Death in Hamburg : Society and Politics in the Cholera Years, 1830-1910
'The terrible cholera epidemic of 1892' offers a wealth of insights into the inner life of a great European city at the height of the industrial age. Why were nearly 10,000 people killed in six weeks in Hamburg, whilst most of Europe was left almost unscathed? As Richard J.Evans explains, it was largely because the town was a unique anomaly: a 'free city' within Germany governed by local notables, who believed in the 'English' ideals of laissez-faire. Their failure to supply clean water, fresh air and pure food played a major role in the catastrophe. Their medical theories, influenced by political and economic interest, only made matters worse. The whole story of 'the cholera years' is tragically revealing of the age's social inequalities and administrative incompetence; it also offers some disquieting parallels with today's attitudes to AIDS.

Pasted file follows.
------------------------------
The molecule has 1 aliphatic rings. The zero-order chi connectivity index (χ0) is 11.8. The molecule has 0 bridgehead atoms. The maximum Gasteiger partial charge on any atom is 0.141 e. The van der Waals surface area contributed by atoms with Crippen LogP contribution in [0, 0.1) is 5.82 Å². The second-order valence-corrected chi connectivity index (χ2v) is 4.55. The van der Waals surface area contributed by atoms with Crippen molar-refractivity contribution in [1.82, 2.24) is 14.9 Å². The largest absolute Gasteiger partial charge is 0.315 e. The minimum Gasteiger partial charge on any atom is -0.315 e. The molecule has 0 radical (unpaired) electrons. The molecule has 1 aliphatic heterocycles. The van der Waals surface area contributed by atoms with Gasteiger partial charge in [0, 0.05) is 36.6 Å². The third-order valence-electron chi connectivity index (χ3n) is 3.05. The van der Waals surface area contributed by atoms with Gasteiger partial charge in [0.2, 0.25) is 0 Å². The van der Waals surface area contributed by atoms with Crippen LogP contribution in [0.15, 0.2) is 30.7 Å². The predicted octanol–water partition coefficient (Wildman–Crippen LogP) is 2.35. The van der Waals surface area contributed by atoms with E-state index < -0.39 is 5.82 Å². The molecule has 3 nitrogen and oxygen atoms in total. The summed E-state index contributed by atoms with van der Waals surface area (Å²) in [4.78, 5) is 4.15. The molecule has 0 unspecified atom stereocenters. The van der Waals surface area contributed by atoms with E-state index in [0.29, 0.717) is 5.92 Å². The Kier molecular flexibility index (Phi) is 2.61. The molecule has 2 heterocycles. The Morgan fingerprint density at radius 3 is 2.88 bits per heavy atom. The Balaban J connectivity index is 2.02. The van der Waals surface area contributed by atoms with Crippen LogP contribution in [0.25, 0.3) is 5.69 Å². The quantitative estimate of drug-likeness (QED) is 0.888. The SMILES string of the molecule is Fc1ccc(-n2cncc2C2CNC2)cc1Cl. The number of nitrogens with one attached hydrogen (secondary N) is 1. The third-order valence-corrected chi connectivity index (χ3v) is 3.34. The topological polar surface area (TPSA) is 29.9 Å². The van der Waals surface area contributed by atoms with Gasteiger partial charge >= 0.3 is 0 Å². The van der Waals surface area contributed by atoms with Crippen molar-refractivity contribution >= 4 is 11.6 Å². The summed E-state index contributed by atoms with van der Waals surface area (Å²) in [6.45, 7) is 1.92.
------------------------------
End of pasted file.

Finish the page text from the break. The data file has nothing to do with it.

- Paperback | 678 pages
- 136 x 216 x 36mm | 621.43g
- 25 Oct 2005
- Penguin Putnam Inc
- Penguin USA
- New York, NY, United States
"A brilliantly written work of great analytical penetration." --Gordon A. Craig, The New York Review of Books"A marvelous book, splendidly written, full of wit and anecdote, exuding scholarship and wisdom." --New Scientist
About Richard J. Evans
Richard J Evans is Professor of Modern History at Cambridge University. His previous books include In Defence of History, Telling Lies about Hitler, The Coming of the Third Reich and The Third Reich in Power. He lives outside Cambridge.